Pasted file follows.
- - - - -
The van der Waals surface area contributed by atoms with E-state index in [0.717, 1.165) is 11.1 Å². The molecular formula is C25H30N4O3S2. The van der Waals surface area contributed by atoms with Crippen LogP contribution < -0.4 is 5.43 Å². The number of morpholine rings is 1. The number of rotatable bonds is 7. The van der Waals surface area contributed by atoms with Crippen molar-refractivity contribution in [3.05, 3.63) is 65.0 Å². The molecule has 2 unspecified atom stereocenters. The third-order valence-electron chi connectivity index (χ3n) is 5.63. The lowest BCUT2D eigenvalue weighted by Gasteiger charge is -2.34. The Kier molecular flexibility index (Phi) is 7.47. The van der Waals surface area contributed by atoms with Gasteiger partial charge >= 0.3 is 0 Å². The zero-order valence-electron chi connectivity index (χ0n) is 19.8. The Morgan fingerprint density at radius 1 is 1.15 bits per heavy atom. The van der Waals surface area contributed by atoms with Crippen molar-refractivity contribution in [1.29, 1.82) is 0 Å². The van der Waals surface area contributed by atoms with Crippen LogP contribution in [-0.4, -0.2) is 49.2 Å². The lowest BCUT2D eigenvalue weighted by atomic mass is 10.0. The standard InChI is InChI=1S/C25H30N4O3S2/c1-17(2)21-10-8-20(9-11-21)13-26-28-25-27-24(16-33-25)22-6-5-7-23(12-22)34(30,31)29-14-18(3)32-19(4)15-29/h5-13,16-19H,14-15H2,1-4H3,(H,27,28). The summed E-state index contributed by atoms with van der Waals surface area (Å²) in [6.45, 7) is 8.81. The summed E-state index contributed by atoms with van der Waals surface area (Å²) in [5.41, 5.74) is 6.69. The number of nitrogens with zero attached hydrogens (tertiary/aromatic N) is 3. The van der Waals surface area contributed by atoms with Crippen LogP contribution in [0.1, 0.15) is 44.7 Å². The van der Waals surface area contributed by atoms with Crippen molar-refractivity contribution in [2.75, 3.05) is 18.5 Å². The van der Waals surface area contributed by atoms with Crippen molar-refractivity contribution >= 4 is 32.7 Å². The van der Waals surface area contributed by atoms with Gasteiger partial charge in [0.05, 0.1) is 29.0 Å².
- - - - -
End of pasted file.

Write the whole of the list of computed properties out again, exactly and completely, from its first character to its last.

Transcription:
The van der Waals surface area contributed by atoms with E-state index in [0.717, 1.165) is 11.1 Å². The molecular formula is C25H30N4O3S2. The van der Waals surface area contributed by atoms with Crippen LogP contribution < -0.4 is 5.43 Å². The number of morpholine rings is 1. The number of rotatable bonds is 7. The van der Waals surface area contributed by atoms with Crippen molar-refractivity contribution in [3.05, 3.63) is 65.0 Å². The molecule has 2 unspecified atom stereocenters. The third-order valence-electron chi connectivity index (χ3n) is 5.63. The lowest BCUT2D eigenvalue weighted by Gasteiger charge is -2.34. The Kier molecular flexibility index (Phi) is 7.47. The van der Waals surface area contributed by atoms with Gasteiger partial charge >= 0.3 is 0 Å². The zero-order valence-electron chi connectivity index (χ0n) is 19.8. The Morgan fingerprint density at radius 1 is 1.15 bits per heavy atom. The van der Waals surface area contributed by atoms with Crippen molar-refractivity contribution in [1.29, 1.82) is 0 Å². The van der Waals surface area contributed by atoms with Crippen LogP contribution in [-0.4, -0.2) is 49.2 Å². The lowest BCUT2D eigenvalue weighted by atomic mass is 10.0. The standard InChI is InChI=1S/C25H30N4O3S2/c1-17(2)21-10-8-20(9-11-21)13-26-28-25-27-24(16-33-25)22-6-5-7-23(12-22)34(30,31)29-14-18(3)32-19(4)15-29/h5-13,16-19H,14-15H2,1-4H3,(H,27,28). The summed E-state index contributed by atoms with van der Waals surface area (Å²) in [6.45, 7) is 8.81. The summed E-state index contributed by atoms with van der Waals surface area (Å²) in [5.41, 5.74) is 6.69. The number of nitrogens with zero attached hydrogens (tertiary/aromatic N) is 3. The van der Waals surface area contributed by atoms with Crippen LogP contribution in [0.1, 0.15) is 44.7 Å². The van der Waals surface area contributed by atoms with Crippen molar-refractivity contribution in [2.75, 3.05) is 18.5 Å². The van der Waals surface area contributed by atoms with Crippen molar-refractivity contribution >= 4 is 32.7 Å². The van der Waals surface area contributed by atoms with Gasteiger partial charge in [0.05, 0.1) is 29.0 Å².